Thoughts on 'Startup Advice in Exactly Three Words'April 21st, 2010 | Customer Support,KikScore & KikReport,Online & Small Business Resources,Small Business,Small Business Tips | No Comments »
I recently stumbled upon this post by Dharmesh Shah on the OnStartups.com blog that got me thinking about the time that we have spent working on KikScore. In this post Dharmesh comes up with 47 different 3 word phrases that offer advice to others while trying to start-up a new company. After already having worked on our start-up company for the past 3 years, these pieces of advice triggered a few memories that enforced Dharmesh’s advice for me through these experiences. Below I picked out a few of the phrases that rang true for me the most and I explain why I feel strongly about these.
Support customers maniacally - This could not be more true for the customers we currently have on our application. Any customer issue that we receive immediately goes to the top of the priority list in order to address it immediately. I think that this is a no-brainer for any business but especially for companies just starting out.
Persist through downturns - About 6 months after we started working on KikScore we entered into the recession that we have just now begun to dig out of. While this definitely wasn’t ideal, I think that it made us focus more on our product and customers and will make us a better company in the long run. I think that a lot of companies that make it through this recession will be better for it and it will help them learn a lot of lessons that they otherwise may not have.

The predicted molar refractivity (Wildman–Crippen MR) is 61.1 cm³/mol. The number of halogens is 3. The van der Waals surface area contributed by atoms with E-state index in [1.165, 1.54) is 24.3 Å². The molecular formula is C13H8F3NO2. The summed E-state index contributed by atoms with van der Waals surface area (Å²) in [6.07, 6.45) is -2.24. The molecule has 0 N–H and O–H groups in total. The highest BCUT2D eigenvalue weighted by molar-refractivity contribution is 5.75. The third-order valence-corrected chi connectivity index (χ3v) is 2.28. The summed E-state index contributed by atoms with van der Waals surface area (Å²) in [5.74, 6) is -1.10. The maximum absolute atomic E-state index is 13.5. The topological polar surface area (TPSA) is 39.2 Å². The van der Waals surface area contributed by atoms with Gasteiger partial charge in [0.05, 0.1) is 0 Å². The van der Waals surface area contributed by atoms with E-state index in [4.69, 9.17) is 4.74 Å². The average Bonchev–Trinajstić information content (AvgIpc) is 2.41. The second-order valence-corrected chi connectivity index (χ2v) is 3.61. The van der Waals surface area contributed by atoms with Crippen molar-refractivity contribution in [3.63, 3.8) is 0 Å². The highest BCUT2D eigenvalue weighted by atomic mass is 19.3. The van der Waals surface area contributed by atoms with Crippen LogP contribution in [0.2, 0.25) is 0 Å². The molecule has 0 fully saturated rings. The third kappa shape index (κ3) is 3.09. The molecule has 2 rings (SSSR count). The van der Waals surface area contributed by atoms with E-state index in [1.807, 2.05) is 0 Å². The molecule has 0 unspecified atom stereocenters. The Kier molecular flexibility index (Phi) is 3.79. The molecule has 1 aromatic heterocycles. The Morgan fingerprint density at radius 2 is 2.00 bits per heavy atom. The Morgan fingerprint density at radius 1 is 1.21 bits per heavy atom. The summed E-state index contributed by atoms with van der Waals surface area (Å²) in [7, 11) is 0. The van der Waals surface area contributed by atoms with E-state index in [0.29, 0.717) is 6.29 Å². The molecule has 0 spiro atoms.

Improve product daily - We are constantly looking for ways to improve our product and prioritizing these enhancements for release. I think that it is very important for start-up companies to be regularly adding functionality to their products in order to make current and potential customers happy.
Use your product - Just about everyone on the KikScore team has either used the product themselves on a site they own or worked closely with a friend or family member to use it on their site. I think that this has allowed us to get a unique perspective on our product and helped us improve it more efficiently for other customers to use. I think this is important because sometimes the very companies that make great products don’t always use them and over time they become outdated because they don’t have that “real world” experience.
Do any of these items above, or the other 43 pieces of advice that Dharmesh offers, remind you of a decision you made while working on your business?
(By the way, I must admit that I re-used the picture of the puppies on this post from Dharmesh’s post on the OnStartups.com blog.)